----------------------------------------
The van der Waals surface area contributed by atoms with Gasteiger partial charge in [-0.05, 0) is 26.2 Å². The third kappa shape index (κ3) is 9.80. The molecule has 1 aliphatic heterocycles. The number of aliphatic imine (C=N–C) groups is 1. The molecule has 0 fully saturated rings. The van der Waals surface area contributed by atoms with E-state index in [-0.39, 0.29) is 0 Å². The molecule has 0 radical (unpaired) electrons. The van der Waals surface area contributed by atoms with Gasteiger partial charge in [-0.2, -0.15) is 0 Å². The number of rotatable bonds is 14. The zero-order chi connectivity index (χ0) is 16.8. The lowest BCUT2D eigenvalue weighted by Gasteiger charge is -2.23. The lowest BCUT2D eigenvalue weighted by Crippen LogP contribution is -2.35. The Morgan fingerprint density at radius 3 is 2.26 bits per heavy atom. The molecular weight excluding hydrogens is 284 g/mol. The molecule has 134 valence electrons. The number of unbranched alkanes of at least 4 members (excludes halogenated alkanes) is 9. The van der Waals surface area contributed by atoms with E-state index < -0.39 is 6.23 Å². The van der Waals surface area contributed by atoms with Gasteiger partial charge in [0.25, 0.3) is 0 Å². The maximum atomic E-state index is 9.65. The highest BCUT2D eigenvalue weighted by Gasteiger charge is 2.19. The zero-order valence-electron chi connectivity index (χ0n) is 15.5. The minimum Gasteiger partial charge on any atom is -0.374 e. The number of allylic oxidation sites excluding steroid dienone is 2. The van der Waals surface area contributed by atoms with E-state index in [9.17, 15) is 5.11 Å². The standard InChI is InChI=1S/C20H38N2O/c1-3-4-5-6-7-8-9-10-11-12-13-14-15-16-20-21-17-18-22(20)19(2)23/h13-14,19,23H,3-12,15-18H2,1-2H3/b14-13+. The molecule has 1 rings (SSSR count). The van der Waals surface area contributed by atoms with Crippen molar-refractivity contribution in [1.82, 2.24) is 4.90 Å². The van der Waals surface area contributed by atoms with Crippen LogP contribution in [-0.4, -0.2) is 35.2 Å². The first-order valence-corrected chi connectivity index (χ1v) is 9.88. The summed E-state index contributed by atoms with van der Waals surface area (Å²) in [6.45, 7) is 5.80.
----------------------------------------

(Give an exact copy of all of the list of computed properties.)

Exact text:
The van der Waals surface area contributed by atoms with Gasteiger partial charge in [-0.05, 0) is 26.2 Å². The third kappa shape index (κ3) is 9.80. The molecule has 1 aliphatic heterocycles. The number of aliphatic imine (C=N–C) groups is 1. The molecule has 0 fully saturated rings. The van der Waals surface area contributed by atoms with E-state index in [-0.39, 0.29) is 0 Å². The molecule has 0 radical (unpaired) electrons. The van der Waals surface area contributed by atoms with Gasteiger partial charge in [-0.2, -0.15) is 0 Å². The number of rotatable bonds is 14. The zero-order chi connectivity index (χ0) is 16.8. The lowest BCUT2D eigenvalue weighted by Gasteiger charge is -2.23. The lowest BCUT2D eigenvalue weighted by Crippen LogP contribution is -2.35. The Morgan fingerprint density at radius 3 is 2.26 bits per heavy atom. The molecular weight excluding hydrogens is 284 g/mol. The molecule has 134 valence electrons. The number of unbranched alkanes of at least 4 members (excludes halogenated alkanes) is 9. The van der Waals surface area contributed by atoms with E-state index < -0.39 is 6.23 Å². The van der Waals surface area contributed by atoms with Gasteiger partial charge in [0.25, 0.3) is 0 Å². The maximum atomic E-state index is 9.65. The highest BCUT2D eigenvalue weighted by Gasteiger charge is 2.19. The zero-order valence-electron chi connectivity index (χ0n) is 15.5. The minimum Gasteiger partial charge on any atom is -0.374 e. The number of allylic oxidation sites excluding steroid dienone is 2. The van der Waals surface area contributed by atoms with E-state index in [9.17, 15) is 5.11 Å². The standard InChI is InChI=1S/C20H38N2O/c1-3-4-5-6-7-8-9-10-11-12-13-14-15-16-20-21-17-18-22(20)19(2)23/h13-14,19,23H,3-12,15-18H2,1-2H3/b14-13+. The molecule has 1 rings (SSSR count). The van der Waals surface area contributed by atoms with Crippen molar-refractivity contribution in [1.82, 2.24) is 4.90 Å². The van der Waals surface area contributed by atoms with Crippen LogP contribution in [-0.4, -0.2) is 35.2 Å². The first-order valence-corrected chi connectivity index (χ1v) is 9.88. The summed E-state index contributed by atoms with van der Waals surface area (Å²) in [6.45, 7) is 5.80.